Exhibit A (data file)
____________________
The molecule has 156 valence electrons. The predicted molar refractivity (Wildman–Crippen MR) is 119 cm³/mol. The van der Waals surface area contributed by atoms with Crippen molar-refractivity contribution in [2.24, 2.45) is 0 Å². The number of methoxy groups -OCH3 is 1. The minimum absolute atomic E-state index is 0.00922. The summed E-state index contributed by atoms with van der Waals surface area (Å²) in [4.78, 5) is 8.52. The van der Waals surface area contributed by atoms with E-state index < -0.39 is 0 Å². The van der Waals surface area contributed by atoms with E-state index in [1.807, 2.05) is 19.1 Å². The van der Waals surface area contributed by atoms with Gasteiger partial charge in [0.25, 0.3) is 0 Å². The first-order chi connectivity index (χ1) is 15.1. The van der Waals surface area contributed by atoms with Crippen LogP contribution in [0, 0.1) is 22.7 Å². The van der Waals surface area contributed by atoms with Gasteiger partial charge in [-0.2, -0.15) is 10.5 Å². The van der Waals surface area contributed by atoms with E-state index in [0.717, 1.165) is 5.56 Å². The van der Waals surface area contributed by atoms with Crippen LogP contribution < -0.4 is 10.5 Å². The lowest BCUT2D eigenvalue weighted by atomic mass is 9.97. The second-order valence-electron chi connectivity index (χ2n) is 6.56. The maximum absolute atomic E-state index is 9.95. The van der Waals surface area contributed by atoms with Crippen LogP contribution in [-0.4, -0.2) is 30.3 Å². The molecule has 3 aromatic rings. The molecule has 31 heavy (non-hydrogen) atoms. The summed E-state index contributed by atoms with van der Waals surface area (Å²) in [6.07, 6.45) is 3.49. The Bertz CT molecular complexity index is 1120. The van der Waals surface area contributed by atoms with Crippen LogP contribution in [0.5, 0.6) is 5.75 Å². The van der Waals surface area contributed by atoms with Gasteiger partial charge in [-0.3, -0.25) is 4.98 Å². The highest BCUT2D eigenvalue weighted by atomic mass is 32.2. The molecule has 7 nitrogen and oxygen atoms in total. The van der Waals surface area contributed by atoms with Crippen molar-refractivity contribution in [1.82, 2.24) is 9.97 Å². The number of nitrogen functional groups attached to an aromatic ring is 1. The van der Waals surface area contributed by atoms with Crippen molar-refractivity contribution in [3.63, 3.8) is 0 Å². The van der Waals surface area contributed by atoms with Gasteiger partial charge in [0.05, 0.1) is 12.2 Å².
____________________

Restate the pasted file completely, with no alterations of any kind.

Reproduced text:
The molecule has 156 valence electrons. The predicted molar refractivity (Wildman–Crippen MR) is 119 cm³/mol. The van der Waals surface area contributed by atoms with Crippen molar-refractivity contribution in [2.24, 2.45) is 0 Å². The number of methoxy groups -OCH3 is 1. The minimum absolute atomic E-state index is 0.00922. The summed E-state index contributed by atoms with van der Waals surface area (Å²) in [4.78, 5) is 8.52. The van der Waals surface area contributed by atoms with E-state index < -0.39 is 0 Å². The van der Waals surface area contributed by atoms with E-state index in [1.807, 2.05) is 19.1 Å². The van der Waals surface area contributed by atoms with Gasteiger partial charge in [0.25, 0.3) is 0 Å². The first-order chi connectivity index (χ1) is 15.1. The van der Waals surface area contributed by atoms with Crippen LogP contribution in [0, 0.1) is 22.7 Å². The van der Waals surface area contributed by atoms with Gasteiger partial charge in [-0.2, -0.15) is 10.5 Å². The van der Waals surface area contributed by atoms with E-state index in [0.717, 1.165) is 5.56 Å². The van der Waals surface area contributed by atoms with Crippen LogP contribution < -0.4 is 10.5 Å². The lowest BCUT2D eigenvalue weighted by atomic mass is 9.97. The second-order valence-electron chi connectivity index (χ2n) is 6.56. The maximum absolute atomic E-state index is 9.95. The van der Waals surface area contributed by atoms with Crippen LogP contribution in [-0.4, -0.2) is 30.3 Å². The molecule has 3 aromatic rings. The molecule has 31 heavy (non-hydrogen) atoms. The summed E-state index contributed by atoms with van der Waals surface area (Å²) in [6.07, 6.45) is 3.49. The Bertz CT molecular complexity index is 1120. The van der Waals surface area contributed by atoms with Crippen LogP contribution in [0.5, 0.6) is 5.75 Å². The van der Waals surface area contributed by atoms with Gasteiger partial charge in [-0.3, -0.25) is 4.98 Å². The highest BCUT2D eigenvalue weighted by atomic mass is 32.2. The molecule has 7 nitrogen and oxygen atoms in total. The van der Waals surface area contributed by atoms with Crippen molar-refractivity contribution in [1.82, 2.24) is 9.97 Å². The number of nitrogen functional groups attached to an aromatic ring is 1. The van der Waals surface area contributed by atoms with Crippen molar-refractivity contribution in [3.63, 3.8) is 0 Å². The van der Waals surface area contributed by atoms with Gasteiger partial charge in [0.05, 0.1) is 12.2 Å².